by mariocorrigan on November 20, 2007

Kildare Voice 12 October 2007
Kildare in the 18th century parliament
As parliamentary systems go, the 18th century Irish Parliament was as dysfunctional as you can get.
It was nearly twice the size of the current Dail with most of the population ineligible to sit, which meant that the talent quotient must not have been very high. Suffice to say that Boyle Roche (“a man cannot be in two places at the same time, unless he is a bird”) is recalled as its most famous speaker.
It also meant that there would be an awful lot of elections, but they had an easy solution for this. Only around d 10pc of the seats were ever contested in the history of the parliament.
There were 300 members but 234 of these sat for boroughs, where the return of members was wholly under the control of a single patron For example, the constituency of Naas was controlled by John Bourke, the Earl of Mayo.
Those of Athy, Kildare and Kildare’s very own rotten borough, Harristown, were controlled by the Fitzgeralds. Harristown, a parliamentary constituency electing two members since the start of the 17th century, was designated “uninhabited.” To add to the curiosity, Harristown was counted as a detached part of Offaly until 1837.
Seats were bought and sold on the open market. Five of the La Touche banking family purchased seats. David La Touche purchased the two seats in Newcastle, just over the Kildare-Dublin border, from the Earl of Lanesborough for £7,000 in 1779. John La Touche purchased the two Harristown seats (13 burgesses in a borough which was uninhabited) from the Duke of Leinster for £14,000 in 1793. To give an idea of the price, Lord Cloncurry bought a large town house, Mornington House on the site of the current Merrion Hotel, for £8,000 in 1791.
There was supposed to be an election to select two members for Kildare County by open vote. Eleven of these were held between 1692 and 1797, plus four by-elections in 1698, 1710, 1725 and 1745) but for most of the 18th century only about 300 people were entitled to vote for Kildare’s MP, rising to 1500 in 1790 when they elected Lord Edward FitzGerald as MP,
This was a largely a holding pen for those who had not yet managed to buy a borough seat for themselves, the chancers, carpet baggers, fortune hunters and nouveau riche who were willing to put themselves on front of the protestant property owners of the county.
The 15 non FitzGerald winners in that period included John La Touche (1690), Henry Colley (1698), Sir Kildare Burrows (1703), Joshua (1713, 1715) Francis (1725) and Richard (1727) Allen, Thomas Keightley (170-3, 1713), Brabazon Ponsonby (1715), Maurice Keating (1727), Dixon Borrowes (1745, 1761, 1768), Arthur Pomeroy (1761, 1768, 1776), Maurice Bagenal St Leger Keating, (1790, 1797), John Wolfe (1783), and John LaTouche (1797),
But although neither sat for Kildare, two Kildare based MPs held the most powerful job in the parliament.
William Conolly and John Ponsonby, both elected speakers of the house, lived in Kildare, but had distant Boroughs of their own to represent.
Their power was practically unrestricted, and although some of their names have passed into popular culture (a bar in Celbridge is still known as the Speaker’s Bar), the hegemony of the Conolly’s and Ponsonby’ largely forgotten.
They came to prominence because of the undertaker system, a peculiar by-product of the Williamite wars. Undertakers were local power brokers, those Irish protestants who offered their services to the king to sort out troublesome legislation.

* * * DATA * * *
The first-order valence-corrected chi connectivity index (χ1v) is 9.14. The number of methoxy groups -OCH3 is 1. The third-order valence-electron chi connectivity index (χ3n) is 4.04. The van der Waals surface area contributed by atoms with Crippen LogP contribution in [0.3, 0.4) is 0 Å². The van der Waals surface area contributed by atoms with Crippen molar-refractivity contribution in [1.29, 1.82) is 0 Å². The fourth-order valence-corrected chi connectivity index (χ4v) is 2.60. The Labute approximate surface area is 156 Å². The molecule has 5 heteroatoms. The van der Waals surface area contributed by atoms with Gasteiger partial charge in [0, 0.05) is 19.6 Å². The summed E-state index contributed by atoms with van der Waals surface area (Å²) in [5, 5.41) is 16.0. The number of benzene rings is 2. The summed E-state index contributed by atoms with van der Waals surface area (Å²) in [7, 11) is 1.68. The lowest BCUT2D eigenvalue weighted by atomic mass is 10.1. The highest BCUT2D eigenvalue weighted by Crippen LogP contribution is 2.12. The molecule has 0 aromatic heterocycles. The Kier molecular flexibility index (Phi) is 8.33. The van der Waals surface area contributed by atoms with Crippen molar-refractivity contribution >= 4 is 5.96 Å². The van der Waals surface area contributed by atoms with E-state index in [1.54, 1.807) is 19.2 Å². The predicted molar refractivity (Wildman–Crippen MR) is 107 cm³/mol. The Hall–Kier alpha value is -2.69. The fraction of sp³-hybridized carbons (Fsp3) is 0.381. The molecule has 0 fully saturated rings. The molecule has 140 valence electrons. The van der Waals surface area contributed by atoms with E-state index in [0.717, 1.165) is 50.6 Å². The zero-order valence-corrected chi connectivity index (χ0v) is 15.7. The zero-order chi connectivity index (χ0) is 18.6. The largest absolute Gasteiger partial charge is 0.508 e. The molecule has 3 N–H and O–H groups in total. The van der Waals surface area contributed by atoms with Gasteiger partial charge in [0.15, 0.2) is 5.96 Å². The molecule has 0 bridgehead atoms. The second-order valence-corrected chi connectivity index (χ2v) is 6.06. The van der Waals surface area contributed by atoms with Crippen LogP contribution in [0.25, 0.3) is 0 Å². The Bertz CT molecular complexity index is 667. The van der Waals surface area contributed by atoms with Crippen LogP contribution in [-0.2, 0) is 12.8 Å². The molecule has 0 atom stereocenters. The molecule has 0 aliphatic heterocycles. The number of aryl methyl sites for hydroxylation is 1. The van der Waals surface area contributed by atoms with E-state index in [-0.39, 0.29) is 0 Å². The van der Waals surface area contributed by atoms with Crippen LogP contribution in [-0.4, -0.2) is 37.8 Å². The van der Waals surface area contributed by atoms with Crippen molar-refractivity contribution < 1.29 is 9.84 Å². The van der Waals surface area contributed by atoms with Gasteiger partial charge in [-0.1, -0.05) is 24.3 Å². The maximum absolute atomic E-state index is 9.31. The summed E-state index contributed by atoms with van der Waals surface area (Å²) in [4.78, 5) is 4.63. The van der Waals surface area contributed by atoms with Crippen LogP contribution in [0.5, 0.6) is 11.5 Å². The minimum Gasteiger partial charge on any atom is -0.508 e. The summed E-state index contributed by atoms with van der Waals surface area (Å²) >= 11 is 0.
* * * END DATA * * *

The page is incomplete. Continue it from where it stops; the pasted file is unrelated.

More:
In return undertakers expected to be consulted regarding policy and to receive a substantial share in the patronage the colonial administration had at its disposal. It meant big political and church jobs for sons, brothers, cousins and supporters.
War was good for parliamentary system. It meant the king had to convene parliaments to fund his army. Ireland supplied and paid for a disproportionate number of those soldiers (12,000 as against 7,000 for England) so the parliament had to sit every second year, and after 1759, annually.
London called the shots in the Irish parliament. The Lord Lieutenant, Chief secretary, Lord Justice and Protestant Archbishop of Armagh, the four most powerful positions in the country, were held by Englishmen. There was one position that the English could not appoint, the Speaker of the Irish House of Commons.
The system was dominated by three families in its heyday, and two of them were from Kildare.
Key Dates
General Elections to Irish parliament:1692, 1695, 1703, 1713, 1715, 1727, 1761, 1768, 1776, 1790, 1797,
By-elections in Kildare 1698, 1710, 1725 and 1745
3 Nov 1691. Act for forfeiture of 3,921 estates owned by catholics (total acreage of 1,060,792).
5 Oct 1692. Parliament meets, completely Protestant and predominantly Anglican, attempts to break terms of Treaty of Limerick.
21 Sept 1704 William Conolly’s rival Alan Brodrick elected Speaker of the House of Commons
12 Nov 1715 William Conolly from Celbridge elected Speaker of the House of Commons (until 12 Oct. 1729).
3 Feb 1729. Foundation stone laid for new parliament building in College Green
5 Oct 1731. First meeting of parliament in the new Parliament House in College Green
19 Dec.1751 Dispute over budget between British and Irish parliaments
26 Apr 1756 John Ponsonby from Bishopscourt elected Speaker of the House of Commons
17 Apr.1783 British Renunciation Act recognises Irish parliament’s legislative independence
9 Apr. 1793 Hobart’s Catholic Relief Act permits Catholics to vote as 40s freeholders
7 June 1800 The Irish parliament votes itself out of existence. Bill for Union passes Irish House of Commons by 65 votes; passes House of Lords by 69. Kildare MPs vote against.

Eoghan Corry takes a closer look at Co. Kildare representation in the 18th century parliament. Our thanks to Eoghan. 

Comments on this entry are closed.

Previous post:

Next post: